Hello my name is Bob Golding and I would like to share with you a new event that you may see in the system event log. Event ID 153 is an error associated with the storage subsystem. This event was new in Windows 8 and Windows Server 2012 and was added to Windows 7 and Windows Server 2008 R2 starting with hot fix KB2819485.
An event 153 is similar to an event 129. An event 129 is logged when the storport driver times out a request to the disk; I described event 129 messages in a previous article. The difference between a 153 and a 129 is that a 129 is logged when storport times out a request, a 153 is logged when the storport miniport driver times out a request. The miniport driver may also be referred to as an adapter driver or HBA driver, this driver is typically written the hardware vendor.
Because the miniport driver has a better knowledge of the request execution environment, some miniport drivers time the request themselves instead of letting storport handle request timing. This is because the miniport driver can abort the individual request and return an error rather than storport resetting the drive after a timeout. Resetting the drive is disruptive to the I/O subsystem and may not be necessary if only one request has timed out. The error returned from the miniport driver is bubbled up to the class driver who can log an event 153 and retry the request.
Below is an example event 153:
This error means that a request failed and was retried by the class driver. In the past no message would be logged in this situation because storport did not timeout the request. The lack of messages resulted in confusion when troubleshooting disk errors because timeouts would occur but there would be no evidence of the error.
The details section of the event the log record will present what error caused the retry and whether the request was a read or write. Below is the details output:
In the example above at byte offset 29 is the SCSI status, at offset 30 is the SRB status that caused the retry, and at offset 31 is the SCSI command that is being retried. In this case the SCSI status was 00 (SCSISTAT_GOOD), the SRB status was 09 (SRB_STATUS_TIMEOUT), and the command was 28 (SCSIOP_READ).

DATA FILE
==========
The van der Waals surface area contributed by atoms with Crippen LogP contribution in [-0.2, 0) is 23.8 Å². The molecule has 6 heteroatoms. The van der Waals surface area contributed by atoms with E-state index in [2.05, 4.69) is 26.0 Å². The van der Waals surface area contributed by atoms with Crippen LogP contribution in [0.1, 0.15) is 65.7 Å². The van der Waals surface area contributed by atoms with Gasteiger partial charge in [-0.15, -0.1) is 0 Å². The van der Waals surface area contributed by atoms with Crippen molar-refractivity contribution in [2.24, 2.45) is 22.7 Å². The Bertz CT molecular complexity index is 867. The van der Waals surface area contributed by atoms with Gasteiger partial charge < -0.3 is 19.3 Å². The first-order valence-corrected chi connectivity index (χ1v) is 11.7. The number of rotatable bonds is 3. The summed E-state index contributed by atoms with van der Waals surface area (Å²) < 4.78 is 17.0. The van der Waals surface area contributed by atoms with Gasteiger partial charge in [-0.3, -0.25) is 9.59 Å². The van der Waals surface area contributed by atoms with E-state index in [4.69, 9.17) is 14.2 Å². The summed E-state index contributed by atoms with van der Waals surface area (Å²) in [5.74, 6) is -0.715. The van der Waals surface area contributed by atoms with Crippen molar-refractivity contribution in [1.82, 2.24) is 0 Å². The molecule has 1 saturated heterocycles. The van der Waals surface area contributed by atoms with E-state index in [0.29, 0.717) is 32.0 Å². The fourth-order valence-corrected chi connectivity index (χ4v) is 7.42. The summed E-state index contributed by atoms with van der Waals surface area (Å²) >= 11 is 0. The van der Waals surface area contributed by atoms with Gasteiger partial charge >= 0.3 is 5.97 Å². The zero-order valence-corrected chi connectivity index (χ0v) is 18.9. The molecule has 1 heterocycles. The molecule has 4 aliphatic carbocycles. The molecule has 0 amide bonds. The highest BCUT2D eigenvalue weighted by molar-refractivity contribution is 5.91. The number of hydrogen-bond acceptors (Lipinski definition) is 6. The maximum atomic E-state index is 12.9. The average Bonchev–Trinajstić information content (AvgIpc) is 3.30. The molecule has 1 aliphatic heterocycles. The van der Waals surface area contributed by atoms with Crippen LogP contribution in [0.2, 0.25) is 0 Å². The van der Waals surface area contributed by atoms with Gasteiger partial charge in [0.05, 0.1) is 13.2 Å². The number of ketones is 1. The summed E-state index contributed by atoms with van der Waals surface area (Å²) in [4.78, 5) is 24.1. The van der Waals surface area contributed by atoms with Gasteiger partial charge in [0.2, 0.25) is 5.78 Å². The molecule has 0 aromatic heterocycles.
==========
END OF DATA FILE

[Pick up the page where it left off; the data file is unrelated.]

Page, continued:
The most common SCSI commands are:
SCSIOP_READ - 0x28
SCSIOP_WRITE - 0x2A
The most common SRB statuses are below:
SRB_STATUS_TIMEOUT - 0x09
SRB_STATUS_BUS_RESET - 0x0E
SRB_STATUS_COMMAND_TIMEOUT - 0x0B
A complete list of SCSI operations and statuses can be found in scsi.h in the WDK. A list of SRB statuses can be found in srb.h.
The timeout errors (SRB_STATUS_TIMEOUT and SRB_STATUS_COMMAND_TIMEOUT) indicate a request timed out in the adapter. In other words a request was sent to the drive and there was no response within the timeout period. The bus reset error (SRB_STATUS_BUS_RESET) indicates that the device was reset and that the request is being retried due to the reset since all outstanding requests are aborted when a drive receives a reset.
A system administrator who encounters event 153 errors should investigate the health of the computer’s disk subsystem. Although an occasional timeout may be part of the normal operation of a system, the frequent need to retry requests indicates a performance issue with the storage that should be corrected.
I dont have WDK to have access to the full scsi.h and srb.h. Could you please post more codes online to make it easier to find more information about this error? I'm getting a 00 04 28, so SCSI is good but SRB is ????, all that while doing a read.
[Hi Mauricio. The WDK is a free download, you can get it from http://msdn.microsoft.com/en-us/library/windows/hardware/hh852362.aspx. Regarding the error you are seeing, 04 is SRB_STATUS_ERROR.]
Downloading the whole WDK just to find the codes does seem a little overkill.
I'd be especially thankful if you could decode the following "02 08 28".
[Thank you for your feedback. To decode your message:
08 - SRB_STATUS_NO_DEVICE
28 - SCSIOP_READ
It appears your system attempted to read from a device which was not present. Most likely the device was removed.]
this is great stuff man. Would this also report with wiht the Microsoft iSCSIPORT driver. Can is help troubleshoot dropped frames for an ethernet/iSCSI SAN?
[Most iSCSI implementations now use msiscsi rather than iscsiport. To answer your question, it depends on if msiscsi returns an error that that will bubble up to the class driver to be retried. I do not recall of any errors that are handled in that way. The only one I can think of that may bubble up is SRB_STATUS_BUS_RESET (0xE). Most all of the retryable errors occur between msiscsi and storport. Msiscsi does not time requests, so you should not see a timeout.]